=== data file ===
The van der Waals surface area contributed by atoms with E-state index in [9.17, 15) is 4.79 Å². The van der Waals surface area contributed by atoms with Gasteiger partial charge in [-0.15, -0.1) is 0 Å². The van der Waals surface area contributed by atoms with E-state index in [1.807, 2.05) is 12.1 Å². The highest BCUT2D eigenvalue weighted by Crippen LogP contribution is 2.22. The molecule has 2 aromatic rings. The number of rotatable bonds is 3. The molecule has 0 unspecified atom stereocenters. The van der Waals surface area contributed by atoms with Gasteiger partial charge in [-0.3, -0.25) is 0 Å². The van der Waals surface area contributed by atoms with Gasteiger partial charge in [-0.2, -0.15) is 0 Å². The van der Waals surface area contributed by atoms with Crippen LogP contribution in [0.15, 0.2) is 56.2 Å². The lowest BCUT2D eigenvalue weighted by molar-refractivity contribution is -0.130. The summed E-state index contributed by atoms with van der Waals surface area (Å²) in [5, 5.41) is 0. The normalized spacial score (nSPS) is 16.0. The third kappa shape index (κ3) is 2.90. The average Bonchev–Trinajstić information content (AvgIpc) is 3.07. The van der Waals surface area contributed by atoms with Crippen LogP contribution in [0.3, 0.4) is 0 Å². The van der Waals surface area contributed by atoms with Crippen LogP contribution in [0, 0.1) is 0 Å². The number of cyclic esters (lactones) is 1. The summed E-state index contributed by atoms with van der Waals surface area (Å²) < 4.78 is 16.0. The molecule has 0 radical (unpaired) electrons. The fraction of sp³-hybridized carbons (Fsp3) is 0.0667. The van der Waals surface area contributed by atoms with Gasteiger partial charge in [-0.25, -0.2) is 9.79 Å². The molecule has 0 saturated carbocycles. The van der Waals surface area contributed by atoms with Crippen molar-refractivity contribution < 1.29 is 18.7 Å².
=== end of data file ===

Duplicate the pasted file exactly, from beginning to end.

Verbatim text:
The van der Waals surface area contributed by atoms with E-state index in [9.17, 15) is 4.79 Å². The van der Waals surface area contributed by atoms with Gasteiger partial charge in [-0.15, -0.1) is 0 Å². The van der Waals surface area contributed by atoms with E-state index in [1.807, 2.05) is 12.1 Å². The highest BCUT2D eigenvalue weighted by Crippen LogP contribution is 2.22. The molecule has 2 aromatic rings. The number of rotatable bonds is 3. The molecule has 0 unspecified atom stereocenters. The van der Waals surface area contributed by atoms with Gasteiger partial charge in [-0.3, -0.25) is 0 Å². The van der Waals surface area contributed by atoms with Gasteiger partial charge in [-0.2, -0.15) is 0 Å². The van der Waals surface area contributed by atoms with Crippen LogP contribution in [0.15, 0.2) is 56.2 Å². The lowest BCUT2D eigenvalue weighted by molar-refractivity contribution is -0.130. The summed E-state index contributed by atoms with van der Waals surface area (Å²) in [5, 5.41) is 0. The normalized spacial score (nSPS) is 16.0. The third kappa shape index (κ3) is 2.90. The average Bonchev–Trinajstić information content (AvgIpc) is 3.07. The van der Waals surface area contributed by atoms with Crippen LogP contribution in [0.3, 0.4) is 0 Å². The van der Waals surface area contributed by atoms with Crippen LogP contribution in [0, 0.1) is 0 Å². The number of cyclic esters (lactones) is 1. The summed E-state index contributed by atoms with van der Waals surface area (Å²) < 4.78 is 16.0. The molecule has 0 radical (unpaired) electrons. The fraction of sp³-hybridized carbons (Fsp3) is 0.0667. The van der Waals surface area contributed by atoms with Gasteiger partial charge in [-0.25, -0.2) is 9.79 Å². The molecule has 0 saturated carbocycles. The van der Waals surface area contributed by atoms with Crippen molar-refractivity contribution < 1.29 is 18.7 Å².